Currently I use Lightroom for handling the RAW images, and then Photoshop for final touches. I find each package offers benefits for certain issues to be addressed, so like to use both mostly. Lightroom first, then Photoshop to finish off.
I also make use of a plugin tool for handling noise in images, called Neat Image. It is also fantastic for smoothing out backgrounds.
RAW. I started out using just JPEG, but once I tried RAW and saw the benefits from it, I never looked back.
With RAW, you get everything the camera sees in data form. This means that you can revisit an image years later, perhaps with new post-processing techniques or software, and create a better end product. A JPEG is a diet version of a RAW file, with lots of data stripped away. This limits what can be done to the image during post-processing.
For the photography I do, RAW is a must in my view. Not necessarily true for all photography though, where post-processing is not needed, and the images need to be used immediately, e.g. sports photography.
Depends on the image. Some can be exported from Lightroom pretty much as they were taken, whereas others might need to be tinkered with for up to an hour, using both packages.
I actually enjoy post-processing, and explore what options in the packages offer in terms of image manipulation. And there is another benefit from this.
By learning what can be recovered or enhanced in your software packages, during post-processing, means you can push the boundaries of the camera when taking the shots in the first place.
I don't think I have a single favourite. Some of my images of short-eared owls over the years bring a smile to my face, as do many of the shots of white-tailed eagles and otters. I have quite a few dotted around my house, though each year I could see them all being swapped out for newer ones. An expensive business...
Probably the Isle Of Mull, on the west coast of Scotland. I first visited in 2010, and have gone back every year since, often several times. I love the whole place, the atmosphere, the landscapes, the wildness of it, and of course the expectation of seeing something amazing around the next corner. It has given me so many wonderful memories, and introduced me to many great people too.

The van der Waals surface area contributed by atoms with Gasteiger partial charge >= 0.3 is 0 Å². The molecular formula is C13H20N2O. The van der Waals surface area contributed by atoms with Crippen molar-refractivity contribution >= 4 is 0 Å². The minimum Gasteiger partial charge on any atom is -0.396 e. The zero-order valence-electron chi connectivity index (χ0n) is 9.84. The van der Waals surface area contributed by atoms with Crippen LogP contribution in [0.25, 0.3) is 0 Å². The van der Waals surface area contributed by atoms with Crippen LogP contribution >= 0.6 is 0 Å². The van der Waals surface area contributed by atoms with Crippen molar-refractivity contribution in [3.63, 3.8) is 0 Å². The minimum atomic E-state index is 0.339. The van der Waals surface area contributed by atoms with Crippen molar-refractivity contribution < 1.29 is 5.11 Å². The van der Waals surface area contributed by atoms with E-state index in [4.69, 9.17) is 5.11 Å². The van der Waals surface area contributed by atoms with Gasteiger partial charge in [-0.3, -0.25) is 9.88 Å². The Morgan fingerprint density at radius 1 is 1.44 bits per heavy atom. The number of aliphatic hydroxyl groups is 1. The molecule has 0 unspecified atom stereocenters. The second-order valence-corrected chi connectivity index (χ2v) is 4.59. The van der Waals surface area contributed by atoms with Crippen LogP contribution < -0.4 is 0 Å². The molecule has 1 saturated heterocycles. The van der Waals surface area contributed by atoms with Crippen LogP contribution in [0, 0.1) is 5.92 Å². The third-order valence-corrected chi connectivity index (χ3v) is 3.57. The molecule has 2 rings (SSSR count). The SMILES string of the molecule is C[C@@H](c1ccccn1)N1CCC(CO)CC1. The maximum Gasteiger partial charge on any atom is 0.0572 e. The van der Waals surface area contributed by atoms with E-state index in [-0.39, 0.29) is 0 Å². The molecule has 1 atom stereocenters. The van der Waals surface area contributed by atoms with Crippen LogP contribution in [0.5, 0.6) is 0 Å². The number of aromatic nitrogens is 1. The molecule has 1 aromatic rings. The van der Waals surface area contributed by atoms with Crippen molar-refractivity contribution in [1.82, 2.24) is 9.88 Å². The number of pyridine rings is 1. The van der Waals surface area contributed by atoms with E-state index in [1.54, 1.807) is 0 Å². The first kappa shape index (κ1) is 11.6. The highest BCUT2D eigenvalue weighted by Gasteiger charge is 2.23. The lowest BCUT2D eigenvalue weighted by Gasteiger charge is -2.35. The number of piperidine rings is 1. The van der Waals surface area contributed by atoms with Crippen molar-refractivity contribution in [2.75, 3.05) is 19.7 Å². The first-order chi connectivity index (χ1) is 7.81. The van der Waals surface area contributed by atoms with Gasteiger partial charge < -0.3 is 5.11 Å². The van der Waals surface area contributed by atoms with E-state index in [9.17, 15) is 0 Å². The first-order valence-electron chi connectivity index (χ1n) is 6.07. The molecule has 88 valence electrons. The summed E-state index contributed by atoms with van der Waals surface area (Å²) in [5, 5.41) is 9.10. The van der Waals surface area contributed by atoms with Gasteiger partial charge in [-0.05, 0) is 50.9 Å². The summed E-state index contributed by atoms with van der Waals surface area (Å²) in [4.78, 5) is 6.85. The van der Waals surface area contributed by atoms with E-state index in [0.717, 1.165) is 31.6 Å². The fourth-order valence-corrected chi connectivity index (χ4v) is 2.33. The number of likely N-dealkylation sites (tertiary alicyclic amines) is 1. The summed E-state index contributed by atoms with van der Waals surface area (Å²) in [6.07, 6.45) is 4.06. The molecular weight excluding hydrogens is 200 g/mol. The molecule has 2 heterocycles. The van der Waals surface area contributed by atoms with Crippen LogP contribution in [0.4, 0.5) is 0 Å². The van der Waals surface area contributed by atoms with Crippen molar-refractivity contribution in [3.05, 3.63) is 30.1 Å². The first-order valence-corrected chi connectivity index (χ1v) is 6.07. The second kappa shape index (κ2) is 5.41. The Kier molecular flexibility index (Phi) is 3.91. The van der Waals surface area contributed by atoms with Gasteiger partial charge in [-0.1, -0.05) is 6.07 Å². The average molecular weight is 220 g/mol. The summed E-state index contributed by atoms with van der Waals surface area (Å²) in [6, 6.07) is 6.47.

Possibly Canada - friends have visited and I've been envious of the wonderful and different array of subjects on offer over there. I'd love to see the great grey owl or maybe a snowy owl too.
Definitely my binoculars. I've made the mistake in the past of either forgetting them on a trip or believing they weren't needed. They're essential for looking for the wildlife, working out how I can approach and if it is worth going for. Plus, when conditions aren't suitable for photography, they're great for simply watching through.
I have a pair of Kite Lynx HD 8x30 binoculars, which are light, pretty compact, and offer wonderful clarity. They do take quite a battering though, so they need to be tough.
Invest in the best camera and lens you can justify, and use (no point buying a huge lens if you can't hold it!), and then practise on subjects close to home. It might only be a robin in your garden, or gulls flying over a local lake, but these skills will build up over time, and when you're further afield, or something really special appears in front of your lens, you'll be ready to nail the shot.
Oh, and read the manual for the camera, and learn where all the settings are and how to change them. Or simply carry the manual around with you!
I have access to various news feeds for wildlife sightings, such as the Bird Guides app, or Twitter which is great for instant sightings. These are often useful for determining whether something is worth traveling to see. A good view from a birder with a powerful scope might not mean it's possible to photograph with the gear I use.